Today we have a special edition of the newsletter, in which I will try to highlight all meetups we’ve had in this season. Sine February we’ve had some amazing presenters share their knowledge and experiences. In every single meetup I’ve learned something interesting. Some of the conversations we’ve had in the Q&A parts were also very captivating. I’ll be looking forward to continuing with these meetups in the future. Whether you did or did not watch any of the meetups I would highly appreciate your feedback on them, so we can make them as useful as possible when we return to organizing them in Autumn.
Apologies for no audio here, both my main and secondary recordings did not capture sound. In this presentation Kenneth showed us his iOS app for crating RGB-D datasets. The app has since been released and Kenneth had wrote an in-depth blog post about it.
The 2nd meetup was special - it’s the only meetup we’ve had two presentations. In the first presentation Ignat Georgiev and Adrian Brandemuehl shared their experience working in Formula Student Driverless and Josh Whitely presented the work of Autoware Foundation. In both presentations there are some very good points made on processing huge amounts of data, lattice planners, importance on simulation, heat breaking your computers and more.
Looking at the video statistics this is the most popular talk. In this blog post, Victor Klemm shared insights on Ascento, a wheeled-bipedal robot Victor has been working on with his team. The presentation contains some very good lessons on robot making, and Victor unveils some hints on the future iteration of this robot.
In the 4th meetup, I did an AMA about my work as a robotics consultant. I’m not sure you will find something interesting there unless you are thinking about going solo or hiring some extra help for your projects.
In this meetup, Darko showed us the current state of Webots. The bits that I found particularly interesting is the support of GitHub Actions and Robot Benchmark that in itself can be an amazing learning tool for robotics programming in the classroom.
Here Loy van Beek presents his experience taking part at RoboCup@Home with TechUnited team. My highlights from this talk include working with state machines, object recognition, 3D world model and constraint-based navigation.
In this talk, Josh introduced mjbots, his project where he develops some open-source hardware for robotics such as BLDC controllers, power distribution boards and even massive servos. All this hardware can be used for building quad A1 quadruped robot. Josh is updating his blog quite frequently, so if you are interested in his work, I recommend following it.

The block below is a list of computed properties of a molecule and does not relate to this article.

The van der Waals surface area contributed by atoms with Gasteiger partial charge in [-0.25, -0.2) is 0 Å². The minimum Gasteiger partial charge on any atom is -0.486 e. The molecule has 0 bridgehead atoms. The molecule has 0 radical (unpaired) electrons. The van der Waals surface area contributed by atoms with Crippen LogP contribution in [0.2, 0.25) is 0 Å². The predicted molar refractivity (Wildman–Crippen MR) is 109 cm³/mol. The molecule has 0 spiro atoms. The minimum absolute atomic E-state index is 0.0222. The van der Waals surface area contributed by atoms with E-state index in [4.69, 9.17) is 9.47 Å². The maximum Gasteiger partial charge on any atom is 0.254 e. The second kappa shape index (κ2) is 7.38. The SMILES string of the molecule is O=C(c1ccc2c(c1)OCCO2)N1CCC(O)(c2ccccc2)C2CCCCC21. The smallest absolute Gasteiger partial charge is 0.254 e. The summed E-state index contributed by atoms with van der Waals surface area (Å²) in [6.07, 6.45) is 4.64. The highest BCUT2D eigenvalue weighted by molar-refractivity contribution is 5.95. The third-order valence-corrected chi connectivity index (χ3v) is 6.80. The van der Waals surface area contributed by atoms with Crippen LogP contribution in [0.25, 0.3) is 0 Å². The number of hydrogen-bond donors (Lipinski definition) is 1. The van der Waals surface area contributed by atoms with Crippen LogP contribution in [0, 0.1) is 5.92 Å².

In this meetup, James talked about managing and running robot fleets and how Formant helps with that. James did a really good job presenting the system and showing us some demos, including the features that recently enabled remote users to play with Spot. James had lots of interesting robotics business insights to share, and I appreciate the quality of advice he gave.
Steve Macenski gave us an intro to Nav2 project and explained how the new navigation stack for ROS2 is structured. The key takeaway for me: using BehaviorTrees for structuring the complex navigation behaviours is amazing. If you feel like you are missing out by not actively using Nav2 then welcome to the club!
In May Roland took us back to thinking about self-driving cars and delivered the most interactive presentation up to date. I enjoyed guessing the self-driving levels of cars and the discussions we had about safety.
Davide Faconti delivered a very good presentation on writing quality software and presented his recommended workflow for optimizing C++ code. It’s amazing how by just changing a single lince of code you can hugely improve your software’s speed. In the Q&A we’ve gone a bit off-topic and started chatting about BehaviorTree.CPP - Davide’s BT implementation. If you enjoy Davide’s work, I highly recommend supporting him on GitHub. I think we need to do a better job supporting open source developers.
This one boggles my mind. Why Achille seems to be the only person outside of academia talking about cuspidal manipulators? To me, this sounds like a big deal, and if I’m ever on a market for a robot arm checking for cuspidality will be very high on my list of things to check.